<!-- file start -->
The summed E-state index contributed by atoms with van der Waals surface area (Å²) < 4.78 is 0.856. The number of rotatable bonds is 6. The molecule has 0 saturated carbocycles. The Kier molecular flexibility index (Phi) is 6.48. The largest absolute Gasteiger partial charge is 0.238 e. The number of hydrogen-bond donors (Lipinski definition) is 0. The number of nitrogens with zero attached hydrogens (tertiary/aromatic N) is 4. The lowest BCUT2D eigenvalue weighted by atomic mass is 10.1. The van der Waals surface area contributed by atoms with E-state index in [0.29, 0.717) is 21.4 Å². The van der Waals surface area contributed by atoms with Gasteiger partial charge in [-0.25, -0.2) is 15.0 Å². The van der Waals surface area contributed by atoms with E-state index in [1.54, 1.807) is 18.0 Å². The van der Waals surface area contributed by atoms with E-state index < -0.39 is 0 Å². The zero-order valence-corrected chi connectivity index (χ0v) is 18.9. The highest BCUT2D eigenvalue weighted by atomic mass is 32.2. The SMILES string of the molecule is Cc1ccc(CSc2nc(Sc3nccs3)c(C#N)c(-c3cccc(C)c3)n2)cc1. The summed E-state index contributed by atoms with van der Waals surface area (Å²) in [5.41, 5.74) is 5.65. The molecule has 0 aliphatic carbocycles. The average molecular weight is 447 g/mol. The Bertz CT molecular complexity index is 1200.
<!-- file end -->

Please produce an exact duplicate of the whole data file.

The summed E-state index contributed by atoms with van der Waals surface area (Å²) < 4.78 is 0.856. The number of rotatable bonds is 6. The molecule has 0 saturated carbocycles. The Kier molecular flexibility index (Phi) is 6.48. The largest absolute Gasteiger partial charge is 0.238 e. The number of hydrogen-bond donors (Lipinski definition) is 0. The number of nitrogens with zero attached hydrogens (tertiary/aromatic N) is 4. The lowest BCUT2D eigenvalue weighted by atomic mass is 10.1. The van der Waals surface area contributed by atoms with E-state index in [0.29, 0.717) is 21.4 Å². The van der Waals surface area contributed by atoms with Gasteiger partial charge in [-0.25, -0.2) is 15.0 Å². The van der Waals surface area contributed by atoms with E-state index in [1.54, 1.807) is 18.0 Å². The van der Waals surface area contributed by atoms with E-state index < -0.39 is 0 Å². The zero-order valence-corrected chi connectivity index (χ0v) is 18.9. The highest BCUT2D eigenvalue weighted by atomic mass is 32.2. The SMILES string of the molecule is Cc1ccc(CSc2nc(Sc3nccs3)c(C#N)c(-c3cccc(C)c3)n2)cc1. The summed E-state index contributed by atoms with van der Waals surface area (Å²) in [5.41, 5.74) is 5.65. The molecule has 0 aliphatic carbocycles. The average molecular weight is 447 g/mol. The Bertz CT molecular complexity index is 1200.